Overcoming stress and fear is one of the first and most important steps in becoming a successful pilot. If the first couple lessons are not handled very carefully, a CFI can easily frighten an already scared learner. This leads directly to a loss of motivation -“I thought this was fun!”- and quitting (80% drop out rate). Extreme fear puts the human brain into “fight or flight” mode and prevents any learning. And for the already trained pilot, extreme fear, beyond the level of training and comfort, prevents effective survival action as happens during “startle.” One of the most critical components of basic training in all branches of the military is fear inoculation (the “warrior’s edge”). 80% of soldiers in combat are not effectively firing their weapons.
As we build skills during aviation education, greater understanding and confidence overcome initial (very normal) fear and create a “comfort zone” for normal, effective flight operations. Skill and confidence are both essential to safe, successful flying. This comfort allows perception of “true risk; “the wings actually seldom fall off and there is inherent stability in normal flight.” Proficiency and confidence with all the basic flight maneuvers are then followed in training by a careful exposure to emergencies (often the “scary stuff” for learners). Pilots need to be comfortable in this wider flight envelope to be safe over time. All pilots also need to maintain their proficiency and fear inoculation over time (proficiency training). Extending the flight envelope even further than the FAA minimums (with dual instructor assistance) is highly recommended for all part 91 pilots (a greater margin of safety). This can also be additional ratings or flying more demanding maneuvers within the capacity of your aircraft. The FAA has mandated this training for airline pilots so it is greatly encouraged for non-professionals as well.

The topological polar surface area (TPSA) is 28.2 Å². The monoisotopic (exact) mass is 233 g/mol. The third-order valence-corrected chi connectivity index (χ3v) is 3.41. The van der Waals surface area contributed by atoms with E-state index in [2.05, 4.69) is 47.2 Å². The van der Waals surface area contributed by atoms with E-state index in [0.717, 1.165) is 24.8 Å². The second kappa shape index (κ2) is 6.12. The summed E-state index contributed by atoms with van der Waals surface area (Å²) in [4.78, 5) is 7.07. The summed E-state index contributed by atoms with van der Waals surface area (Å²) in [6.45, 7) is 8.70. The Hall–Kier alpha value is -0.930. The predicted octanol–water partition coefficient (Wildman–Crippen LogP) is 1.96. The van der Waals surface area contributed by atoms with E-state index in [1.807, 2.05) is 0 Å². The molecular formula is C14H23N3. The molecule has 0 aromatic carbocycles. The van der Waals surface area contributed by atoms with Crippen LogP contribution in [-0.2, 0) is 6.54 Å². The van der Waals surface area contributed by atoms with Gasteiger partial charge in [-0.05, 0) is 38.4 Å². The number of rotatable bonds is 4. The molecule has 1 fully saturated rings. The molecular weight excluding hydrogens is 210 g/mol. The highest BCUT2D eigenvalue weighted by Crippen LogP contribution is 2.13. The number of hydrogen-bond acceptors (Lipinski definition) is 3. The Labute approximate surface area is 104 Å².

As defined by Dave Grossman in another of his books, On Combat, stress inoculation is a process by which prior success under stressful conditions acclimatizes you to similar situations and promotes future success.
“Normalization of deviance” is the further (and unsafe) development of inappropriate comfort in the face of even greater risk and/or non-standard procedures. Just watch some YouTubes of extreme sports to see “normalizing” in action; the most bizarre and risky behaviors can become familiar and comfortable despite the statistical risk factors.
Aviation has a very well established catalog of what is normal, what is emergency and what is considered dangerous. To some degree this depends on the interactions of the experience and skill variables in the P – A- V – E checklist (Pilot, Aircraft, enVironment, and External pressures). A very experienced pilot new to an airframe in a challenging environment should only accept very minimal challenges (skill in one area does not automatically transfer to another – unfortunately!) The key to all safety is knowing where to to draw that bright red limitation line, and only carefully extend your minimums further. Good dual instruction is the “water wings” that supply safety while a pilot explores new challenges.
The classic FAA depiction of skills vs the demands of the task should always be kept in mind by every safety-conscious pilot. A good question to continuously ask: “is the activity I am attempting within my pilot skill level or is this operation depending on luck?” I personally think most pilots “get away” with many more operations than their abilities would permit (luck). Murphy’s law actually offers great forgiveness (and I confess I have benefitted from this).
Practicing the “hard stuff” is a good tonic for every pilot. It’s why professional pilots head back to the schoolhouse every 6 months. Challenge restores our skills and confidence. But there are also many fun opportunities available that provide challenge and improve skills; learning gliders of seaplanes? Fly safely out there (and often)!
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